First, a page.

Responded Mark Panko, 4LC president of sports and entertainment: "We are very sensitive to Brandon's injury. Brandon has provided us with great feedback throughout the process. We're working with him and anyone else who's interested in wearing the cap to insure it overcomes any of those objections. ... He has yet to try on a cap that has been custom-fitted to his head. The cap he's tried to date has been a rough guesstimate. Those comments are in advance of the small tweaks he requested. Once he gets those, we feel comfortable and confident that he'll feel good about the cap."
Blue Jays left-hander J.A. Happ, who suffered a fractured skull when struck by a line drive last May 7, was also non-committal.
"I'd have to see what the differences in feel would be -- does it feel close enough to a regular cap?" Happ told ESPN. "You don't want to be out there thinking about it and have it take away from your focus on what you're doing."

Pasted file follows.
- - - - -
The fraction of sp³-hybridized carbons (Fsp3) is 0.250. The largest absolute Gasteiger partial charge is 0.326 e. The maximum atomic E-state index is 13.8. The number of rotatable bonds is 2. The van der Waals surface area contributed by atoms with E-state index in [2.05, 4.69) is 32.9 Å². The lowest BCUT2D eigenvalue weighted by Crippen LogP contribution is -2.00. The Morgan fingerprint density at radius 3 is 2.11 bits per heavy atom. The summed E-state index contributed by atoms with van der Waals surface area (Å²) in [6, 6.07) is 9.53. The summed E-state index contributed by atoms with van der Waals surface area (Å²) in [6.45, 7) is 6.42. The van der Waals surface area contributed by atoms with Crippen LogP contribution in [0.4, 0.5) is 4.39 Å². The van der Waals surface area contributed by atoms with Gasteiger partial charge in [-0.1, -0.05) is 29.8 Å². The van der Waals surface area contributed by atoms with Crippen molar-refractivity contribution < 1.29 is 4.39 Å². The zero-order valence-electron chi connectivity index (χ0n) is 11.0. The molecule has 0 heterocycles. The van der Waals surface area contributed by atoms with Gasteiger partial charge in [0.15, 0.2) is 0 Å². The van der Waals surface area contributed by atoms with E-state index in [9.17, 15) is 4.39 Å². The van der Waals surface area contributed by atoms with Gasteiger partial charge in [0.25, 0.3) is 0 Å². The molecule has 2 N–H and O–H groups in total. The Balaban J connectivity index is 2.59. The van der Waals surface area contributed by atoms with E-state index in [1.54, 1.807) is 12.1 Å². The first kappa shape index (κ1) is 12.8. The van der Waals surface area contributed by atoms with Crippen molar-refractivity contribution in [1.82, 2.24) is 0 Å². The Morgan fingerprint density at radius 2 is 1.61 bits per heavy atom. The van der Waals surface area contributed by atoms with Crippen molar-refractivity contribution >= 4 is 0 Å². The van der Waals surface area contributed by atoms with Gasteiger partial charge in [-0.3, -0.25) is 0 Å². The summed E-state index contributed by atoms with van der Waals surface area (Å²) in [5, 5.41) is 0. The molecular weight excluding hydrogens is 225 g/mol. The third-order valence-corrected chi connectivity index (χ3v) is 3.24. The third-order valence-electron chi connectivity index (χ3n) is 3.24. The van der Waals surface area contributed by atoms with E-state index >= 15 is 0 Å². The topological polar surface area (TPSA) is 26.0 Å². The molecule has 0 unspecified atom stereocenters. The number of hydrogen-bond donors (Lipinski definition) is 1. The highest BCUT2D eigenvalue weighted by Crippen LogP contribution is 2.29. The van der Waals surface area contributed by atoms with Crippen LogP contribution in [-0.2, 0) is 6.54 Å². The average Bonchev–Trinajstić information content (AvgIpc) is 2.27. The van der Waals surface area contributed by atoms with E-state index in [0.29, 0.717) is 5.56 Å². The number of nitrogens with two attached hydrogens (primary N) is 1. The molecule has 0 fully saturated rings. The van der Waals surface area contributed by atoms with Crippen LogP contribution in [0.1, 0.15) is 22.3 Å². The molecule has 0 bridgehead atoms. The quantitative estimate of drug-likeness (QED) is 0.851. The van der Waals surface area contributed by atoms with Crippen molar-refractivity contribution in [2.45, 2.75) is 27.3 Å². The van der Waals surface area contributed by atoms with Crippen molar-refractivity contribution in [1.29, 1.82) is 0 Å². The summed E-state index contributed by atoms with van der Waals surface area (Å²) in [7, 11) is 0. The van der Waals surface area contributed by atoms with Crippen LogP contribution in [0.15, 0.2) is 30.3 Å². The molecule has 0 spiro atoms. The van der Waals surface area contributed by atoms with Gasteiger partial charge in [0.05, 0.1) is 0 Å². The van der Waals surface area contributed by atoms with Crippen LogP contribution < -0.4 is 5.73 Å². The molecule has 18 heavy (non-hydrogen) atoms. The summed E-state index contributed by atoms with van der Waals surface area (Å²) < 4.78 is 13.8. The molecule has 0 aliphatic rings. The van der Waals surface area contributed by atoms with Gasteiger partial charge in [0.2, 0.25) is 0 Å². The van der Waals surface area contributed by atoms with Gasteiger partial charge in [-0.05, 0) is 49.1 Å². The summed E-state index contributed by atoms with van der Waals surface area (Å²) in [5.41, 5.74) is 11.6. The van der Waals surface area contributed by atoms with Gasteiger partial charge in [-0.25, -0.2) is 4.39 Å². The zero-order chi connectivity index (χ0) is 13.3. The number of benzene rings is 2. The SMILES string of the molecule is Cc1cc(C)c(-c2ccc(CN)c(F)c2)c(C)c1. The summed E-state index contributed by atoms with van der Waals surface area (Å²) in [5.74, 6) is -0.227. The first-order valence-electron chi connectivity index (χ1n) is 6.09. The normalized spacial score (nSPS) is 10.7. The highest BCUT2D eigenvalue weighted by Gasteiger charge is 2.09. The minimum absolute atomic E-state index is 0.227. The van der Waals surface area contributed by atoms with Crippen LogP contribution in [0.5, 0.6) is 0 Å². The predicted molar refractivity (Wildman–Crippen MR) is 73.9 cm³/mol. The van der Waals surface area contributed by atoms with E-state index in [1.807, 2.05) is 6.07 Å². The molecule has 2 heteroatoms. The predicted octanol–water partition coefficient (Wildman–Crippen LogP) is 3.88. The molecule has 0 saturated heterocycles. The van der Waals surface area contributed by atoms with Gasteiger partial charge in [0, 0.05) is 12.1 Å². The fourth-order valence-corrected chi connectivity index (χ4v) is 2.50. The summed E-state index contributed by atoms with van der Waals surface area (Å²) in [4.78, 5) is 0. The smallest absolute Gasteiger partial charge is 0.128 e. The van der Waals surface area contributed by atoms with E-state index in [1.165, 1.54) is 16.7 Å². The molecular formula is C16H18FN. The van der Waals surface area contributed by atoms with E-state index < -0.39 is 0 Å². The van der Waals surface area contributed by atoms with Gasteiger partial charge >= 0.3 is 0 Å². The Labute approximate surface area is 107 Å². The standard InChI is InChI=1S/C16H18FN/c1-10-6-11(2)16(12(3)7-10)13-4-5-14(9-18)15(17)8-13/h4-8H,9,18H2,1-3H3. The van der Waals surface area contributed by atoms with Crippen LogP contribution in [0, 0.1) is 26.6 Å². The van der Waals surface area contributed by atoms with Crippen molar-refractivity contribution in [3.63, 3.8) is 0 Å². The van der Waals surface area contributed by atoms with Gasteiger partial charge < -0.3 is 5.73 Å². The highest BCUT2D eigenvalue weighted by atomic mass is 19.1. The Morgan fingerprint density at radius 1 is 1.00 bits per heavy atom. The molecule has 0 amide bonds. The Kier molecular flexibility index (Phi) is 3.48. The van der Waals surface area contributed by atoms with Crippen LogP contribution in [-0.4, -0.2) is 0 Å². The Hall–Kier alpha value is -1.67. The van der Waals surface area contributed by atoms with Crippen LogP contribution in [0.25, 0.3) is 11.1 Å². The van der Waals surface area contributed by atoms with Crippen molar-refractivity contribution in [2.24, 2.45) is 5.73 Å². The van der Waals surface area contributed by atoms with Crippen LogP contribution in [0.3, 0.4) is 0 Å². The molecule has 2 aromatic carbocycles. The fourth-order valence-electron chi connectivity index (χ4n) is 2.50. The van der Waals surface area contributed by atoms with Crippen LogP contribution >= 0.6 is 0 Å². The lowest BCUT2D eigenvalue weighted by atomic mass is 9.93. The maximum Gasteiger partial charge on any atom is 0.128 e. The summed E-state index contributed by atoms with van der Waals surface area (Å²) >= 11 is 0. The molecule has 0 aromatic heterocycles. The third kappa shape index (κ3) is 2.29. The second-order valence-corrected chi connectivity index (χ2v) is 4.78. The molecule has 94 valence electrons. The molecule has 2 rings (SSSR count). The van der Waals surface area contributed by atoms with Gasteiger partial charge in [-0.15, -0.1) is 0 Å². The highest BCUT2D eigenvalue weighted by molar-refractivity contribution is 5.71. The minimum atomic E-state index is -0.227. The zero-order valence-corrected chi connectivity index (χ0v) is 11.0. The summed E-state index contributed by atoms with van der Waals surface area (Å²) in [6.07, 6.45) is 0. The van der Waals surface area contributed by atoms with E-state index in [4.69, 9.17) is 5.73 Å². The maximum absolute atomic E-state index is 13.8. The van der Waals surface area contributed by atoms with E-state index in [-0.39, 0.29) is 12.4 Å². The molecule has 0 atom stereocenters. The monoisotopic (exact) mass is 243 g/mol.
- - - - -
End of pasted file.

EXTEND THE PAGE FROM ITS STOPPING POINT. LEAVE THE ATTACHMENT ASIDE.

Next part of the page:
National League Cy Young Award winner Clayton Kershaw told MLB Network that he also has some reservations, although he's optimistic that baseball is moving in the right direction.
"I've actually tried one of those on," said Kershaw. "I've thrown with it. You don't look very cool. I'll be honest. You don't look very cool out there. But technology is unbelievable, and it really doesn't feel that much different once you get used to it. Obviously it would be a change. We wouldn't look the same as everybody else, but if you're that one guy who gets hit what seems like every year, there's that chance out there. I'm definitely not opposed to it. I think it'd take a lot of getting used to. I think it's a great thing and a step in the right direction, for sure."